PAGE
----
# general integration formula

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• April 19th 2008, 06:18 AM
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general integration formula
Hi all,

Is there any general formula for calculating integrals of the type $\int{\frac{dx}{x\sqrt{x^2-a^2}}}$ other than $\frac{1}{a}arc\sec{\frac{|x|}{a}}+C$ (guess the function is not even included in LaTeX)? I was trying to figure it out and got something like $-\frac{1}{a}\arcsin{\frac{a}{|x|}}+C$ but I'm not sure if it's (always) correct and where absolute values should be put.

Thank you. (Smile)

EDIT:
Guess I got it: $-\frac{1}{|a|}\arcsin{\frac{|a|}{x}}+C$. Can someone confirm if it's correct? Thanks.
• April 19th 2008, 08:05 AM
galactus
I get the arcsec.

$\int\frac{1}{x\sqrt{x^{2}-a^{2}}}dx$

Let $x=asec(u), \;\ dx=asec(u)tan(u)du$

$\frac{asec(u)tan(u)}{asec(u)\sqrt{a^{2}(sec^{2}(u)-1)}}du$

This all whittles down to:

$\int\frac{1}{a}du=\frac{u}{a}+C$

But, $u=sec^{-1}(\frac{x}{a})$

And we get $\frac{sec^{-1}(\frac{x}{a})}{a}+C$
• April 19th 2008, 08:58 AM
disclaimer
Thanks. It's just that using $arc\sec$ or $\sec$ is very uncommon in my neck of the woods. So I wanted to get something connected with $\sin$. Here's my reasoning:

$\int{\frac{dx}{x\sqrt{x^2-a^2}}}$
Let $\frac{1}{x}=t$
So $x=\frac{1}{t}\Longrightarrow{dx=-\frac{1}{t^2}dt}$
That way we get $\int{\frac{-t}{t^2\sqrt{\frac{1}{t^2}-a^2}}}dt$ which yields $-\int{\frac{dt}{\sqrt{1-a^2t^2}}}$
Now we can write it as $-\frac{1}{a}\int{\frac{dt}{\sqrt{\frac{1}{a^2}-t^2}}}$ and use the formula $\int{\frac{dx}{\sqrt{a^2-x^2}}}=\arcsin{\frac{x}{|a|}}+C$
That said, $-\frac{1}{a}\int{\frac{dt}{\sqrt{\frac{1}{a^2}-t^2}}}=-\frac{1}{a}\arcsin{at}+C$
And, finally coming back to our substitution, we get:
$\boxed{\int{\frac{dx}{x\sqrt{x^2-a^2}}}=-\frac{1}{a}\arcsin{\frac{a}{x}}+C}$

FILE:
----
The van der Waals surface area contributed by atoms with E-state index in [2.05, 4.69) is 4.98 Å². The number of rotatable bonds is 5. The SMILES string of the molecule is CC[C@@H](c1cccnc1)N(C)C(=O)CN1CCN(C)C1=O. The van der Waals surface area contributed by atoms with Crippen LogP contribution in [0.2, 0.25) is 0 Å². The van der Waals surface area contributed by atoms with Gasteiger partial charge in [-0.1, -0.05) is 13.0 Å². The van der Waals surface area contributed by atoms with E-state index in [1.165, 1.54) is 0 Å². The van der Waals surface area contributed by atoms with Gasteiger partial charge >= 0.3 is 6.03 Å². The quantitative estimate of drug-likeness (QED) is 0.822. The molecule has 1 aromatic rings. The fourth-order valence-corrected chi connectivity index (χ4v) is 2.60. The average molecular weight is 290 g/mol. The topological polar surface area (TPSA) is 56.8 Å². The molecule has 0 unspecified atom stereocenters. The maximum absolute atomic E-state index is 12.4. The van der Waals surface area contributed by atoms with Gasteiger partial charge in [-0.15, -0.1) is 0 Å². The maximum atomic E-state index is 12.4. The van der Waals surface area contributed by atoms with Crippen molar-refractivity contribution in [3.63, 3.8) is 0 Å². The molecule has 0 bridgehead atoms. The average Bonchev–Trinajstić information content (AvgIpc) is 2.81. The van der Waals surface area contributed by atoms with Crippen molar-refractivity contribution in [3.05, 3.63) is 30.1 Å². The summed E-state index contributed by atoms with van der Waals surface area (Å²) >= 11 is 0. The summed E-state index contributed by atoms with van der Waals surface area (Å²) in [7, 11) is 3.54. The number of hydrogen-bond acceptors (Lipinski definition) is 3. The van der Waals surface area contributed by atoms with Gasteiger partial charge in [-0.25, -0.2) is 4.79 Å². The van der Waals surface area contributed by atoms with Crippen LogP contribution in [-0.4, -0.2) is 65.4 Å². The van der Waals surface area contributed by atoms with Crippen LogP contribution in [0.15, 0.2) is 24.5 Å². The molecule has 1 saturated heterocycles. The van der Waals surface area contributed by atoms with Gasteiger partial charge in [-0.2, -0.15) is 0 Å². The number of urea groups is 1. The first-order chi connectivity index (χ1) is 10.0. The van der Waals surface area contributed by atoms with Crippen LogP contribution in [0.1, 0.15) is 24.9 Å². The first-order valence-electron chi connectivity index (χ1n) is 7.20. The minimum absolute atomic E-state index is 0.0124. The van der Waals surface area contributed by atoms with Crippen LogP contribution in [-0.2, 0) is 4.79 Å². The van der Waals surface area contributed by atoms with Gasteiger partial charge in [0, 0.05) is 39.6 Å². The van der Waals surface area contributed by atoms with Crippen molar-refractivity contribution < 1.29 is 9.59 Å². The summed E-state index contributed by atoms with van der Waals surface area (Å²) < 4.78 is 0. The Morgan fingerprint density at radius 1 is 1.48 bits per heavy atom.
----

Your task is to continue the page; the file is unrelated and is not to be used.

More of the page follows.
What do you think about it? I'm not sure about the absolute values, to my mind it should be $
-\frac{1}{|a|}\arcsin{\frac{|a|}{x}}+C
$
.
• April 19th 2008, 09:03 AM
Mathstud28
Quote:

Originally Posted by disclaimer
Thanks. It's just that using $arc\sec$ or $\sec$ is very uncommon in my neck of the woods. So I wanted to get something connected with $\sin$. Here's my reasoning:

$\int{\frac{dx}{x\sqrt{x^2-a^2}}}$
Let $\frac{1}{x}=t$
So $x=\frac{1}{t}\Longrightarrow{dx=-\frac{1}{t^2}dt}$
That way we get $\int{\frac{-t}{t^2\sqrt{\frac{1}{t^2}-a^2}}}dt$ which yields $-\int{\frac{dt}{\sqrt{1-a^2t^2}}}$
Now we can write it as $-\frac{1}{a}\int{\frac{dt}{\sqrt{\frac{1}{a^2}-t^2}}}$ and use the formula $\int{\frac{dx}{\sqrt{a^2-x^2}}}=\arcsin{\frac{x}{|a|}}+C$
That said, $-\frac{1}{a}\int{\frac{dt}{\sqrt{\frac{1}{a^2}-t^2}}}=-\frac{1}{a}\arcsin{at}+C$
And, finally coming back to our substitution, we get:
$\boxed{\int{\frac{dx}{x\sqrt{x^2-a^2}}}=-\frac{1}{a}\arcsin{\frac{a}{x}}+C}$
What do you think about it? I'm not sure about the absolute values, to my mind it should be $
-\frac{1}{|a|}\arcsin{\frac{|a|}{x}}+C
$
.

I think you mean to say $arcos\bigg(\frac{a}{x}\bigg)$ using the identity taht $arcos(u(x))=arcsec\bigg(\frac{1}{u(x)}\bigg)$...but I think the $|a|$ is incorrect the only absolute values I have seen in relation to this is the derivative of $arsec(x)$ or $arccsc(x)$
• April 19th 2008, 09:34 AM
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That looks better. Since $\left(\arcsin{x}\right)'=\frac{1}{\sqrt{1-x^2}}$ and $\left(\arccos{x}\right)'=-\frac{1}{\sqrt{1-x^2}}$, the integral $\int{\frac{dx}{x\sqrt{x^2-a^2}}}$ would be $\frac{1}{a}\arccos{\frac{a}{x}}+C$ regardless of the sign of $a$. Thanks. (Smile)
• April 19th 2008, 03:34 PM
Krizalid
Substitution $z^2=x^2-a^2$ kills the problem.
• April 20th 2008, 12:03 AM
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Quote:

Originally Posted by Krizalid
Substitution $z^2=x^2-a^2$ kills the problem.

Your substitution leads to $\frac{1}{a}\arctan{\frac{\sqrt{x^2-a^2}}{a}}+C$, am I right?
• April 20th 2008, 09:26 AM
Krizalid
That's what you need to find by yourself. Differentiate your result, does yield the integrand?